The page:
And I love the fact that random strangers read my ramblings (hello to both of you!).
Sure, we’re always going to be searching for the next new new thing. In shorter and shorter timeframes. It’s natural therefore that Friendster gives way to MySpace which moves over for Facebook and so on. Or that people move on as they grow-up. First to Ecademy or OpenBC then LinkedIn or something else.
I’m pretty sure we’ll see more consolidation and aggregation. Maybe one virtual profile, manageable from your GPS enabled mobile device? Location info, personal details, video, pictures, blogs – all available via one uber-OpenID. Other services or people subscribe to you as appropriate.
The article asks whether people will also get fed up contributing to sites like Wikipedia for pretty much no reward? I don’t think so, but I do think that what will need to happen is the site will need to automatically utilise other sources of reputable data and will also have to tap into people’s drivers for recognition (it will be interesting to see how the new editor rules work out).
Keep us engaged, make it pretty easy to do and give us the smallest hint of global glory and we’re sold!
[update] good timing: front page of tonight’s MX paper in Sydney mentions Facebook alone growing nine-fold in Australia in the past three months. Even MySpace, so disparaged by the technorati, has trebled its numbers. What comes next? Stay tuned!
Unfortunately (or, more likely, fortunately) my life doesn’t exactly mirror David Duchovny’s in Californication. I do share one thing with his character though: sporadic blogging syndrome. Perhaps a reflection of me not wanting to bore you with the mundane realities of everyday life (‘today I had some toast’), and almost certainly an indication that my life has periods of mundane reality, it nevertheless feels like I am slacking off my homework by not writing something here.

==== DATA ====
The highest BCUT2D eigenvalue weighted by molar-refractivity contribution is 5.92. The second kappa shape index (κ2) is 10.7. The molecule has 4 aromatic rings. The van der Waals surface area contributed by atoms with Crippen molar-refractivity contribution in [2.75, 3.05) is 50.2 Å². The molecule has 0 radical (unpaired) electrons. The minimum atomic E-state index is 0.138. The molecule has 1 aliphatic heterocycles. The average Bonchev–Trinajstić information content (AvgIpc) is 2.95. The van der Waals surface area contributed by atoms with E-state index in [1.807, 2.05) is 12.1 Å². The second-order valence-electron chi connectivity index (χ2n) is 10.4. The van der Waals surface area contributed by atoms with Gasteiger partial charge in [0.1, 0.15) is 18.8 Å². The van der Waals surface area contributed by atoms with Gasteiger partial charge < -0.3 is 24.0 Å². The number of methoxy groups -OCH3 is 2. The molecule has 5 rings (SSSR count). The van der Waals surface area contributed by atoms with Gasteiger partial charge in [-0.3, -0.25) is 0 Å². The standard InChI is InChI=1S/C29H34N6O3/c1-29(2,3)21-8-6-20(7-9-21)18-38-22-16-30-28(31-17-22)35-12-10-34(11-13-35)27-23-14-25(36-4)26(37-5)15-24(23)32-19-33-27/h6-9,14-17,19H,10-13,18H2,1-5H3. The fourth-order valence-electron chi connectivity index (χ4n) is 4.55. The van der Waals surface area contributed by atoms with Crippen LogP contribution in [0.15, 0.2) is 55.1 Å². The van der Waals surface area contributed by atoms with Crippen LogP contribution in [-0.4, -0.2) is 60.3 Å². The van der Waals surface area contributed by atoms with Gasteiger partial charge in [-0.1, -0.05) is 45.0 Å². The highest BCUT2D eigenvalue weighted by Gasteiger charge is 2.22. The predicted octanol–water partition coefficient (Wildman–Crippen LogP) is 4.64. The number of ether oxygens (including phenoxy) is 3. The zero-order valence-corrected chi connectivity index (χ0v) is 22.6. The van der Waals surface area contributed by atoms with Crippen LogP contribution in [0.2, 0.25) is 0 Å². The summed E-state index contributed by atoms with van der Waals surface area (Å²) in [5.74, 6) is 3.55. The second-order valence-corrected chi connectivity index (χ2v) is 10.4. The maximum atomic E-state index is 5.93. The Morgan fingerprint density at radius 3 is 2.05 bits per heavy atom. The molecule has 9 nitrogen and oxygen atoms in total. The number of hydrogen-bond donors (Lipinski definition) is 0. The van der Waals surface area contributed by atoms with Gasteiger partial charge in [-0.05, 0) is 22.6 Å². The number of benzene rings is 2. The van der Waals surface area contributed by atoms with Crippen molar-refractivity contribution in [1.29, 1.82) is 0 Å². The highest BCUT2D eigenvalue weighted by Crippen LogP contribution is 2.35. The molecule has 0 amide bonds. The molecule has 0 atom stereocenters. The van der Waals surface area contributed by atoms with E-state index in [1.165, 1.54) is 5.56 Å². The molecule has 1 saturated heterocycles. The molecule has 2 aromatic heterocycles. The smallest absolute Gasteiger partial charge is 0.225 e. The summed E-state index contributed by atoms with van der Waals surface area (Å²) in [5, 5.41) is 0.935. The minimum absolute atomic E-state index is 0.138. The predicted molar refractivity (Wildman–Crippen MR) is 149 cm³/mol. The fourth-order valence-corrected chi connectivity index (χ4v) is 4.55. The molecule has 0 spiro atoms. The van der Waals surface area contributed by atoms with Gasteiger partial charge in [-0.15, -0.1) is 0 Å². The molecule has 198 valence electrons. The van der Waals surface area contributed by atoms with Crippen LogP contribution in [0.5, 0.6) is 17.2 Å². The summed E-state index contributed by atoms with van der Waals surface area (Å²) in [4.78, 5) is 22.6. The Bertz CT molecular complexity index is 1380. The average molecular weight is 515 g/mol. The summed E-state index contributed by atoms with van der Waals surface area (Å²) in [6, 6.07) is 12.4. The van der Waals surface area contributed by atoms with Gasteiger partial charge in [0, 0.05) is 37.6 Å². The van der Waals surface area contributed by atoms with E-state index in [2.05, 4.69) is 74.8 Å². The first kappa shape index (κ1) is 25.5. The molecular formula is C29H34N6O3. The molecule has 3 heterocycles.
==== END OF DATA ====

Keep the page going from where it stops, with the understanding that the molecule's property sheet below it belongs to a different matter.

Luckily I don’t have a Carry Bradshaw readership to worry about, so I can pretty much please myself, but you have to wonder: are things I find boring actually interesting to someone? And are the things I do write about interesting to anyone but me?
Should I even care … ? Blogging is kind of like pinning your diary to a wall. For most of us it’s the wall of our house, which guarantees almost no’one will see it and we can satisfy our vanity with little worry about comeback. That said, I shouldn’t worry about not writing, or blog stats or any such nonsense. But I do, and I feel like I should apologise for being away living a real-life off-screen.
Anyway, truth is I’ve been in Perth and then out getting very drunk with friends who were visiting from overseas. I might even tell you about it sometime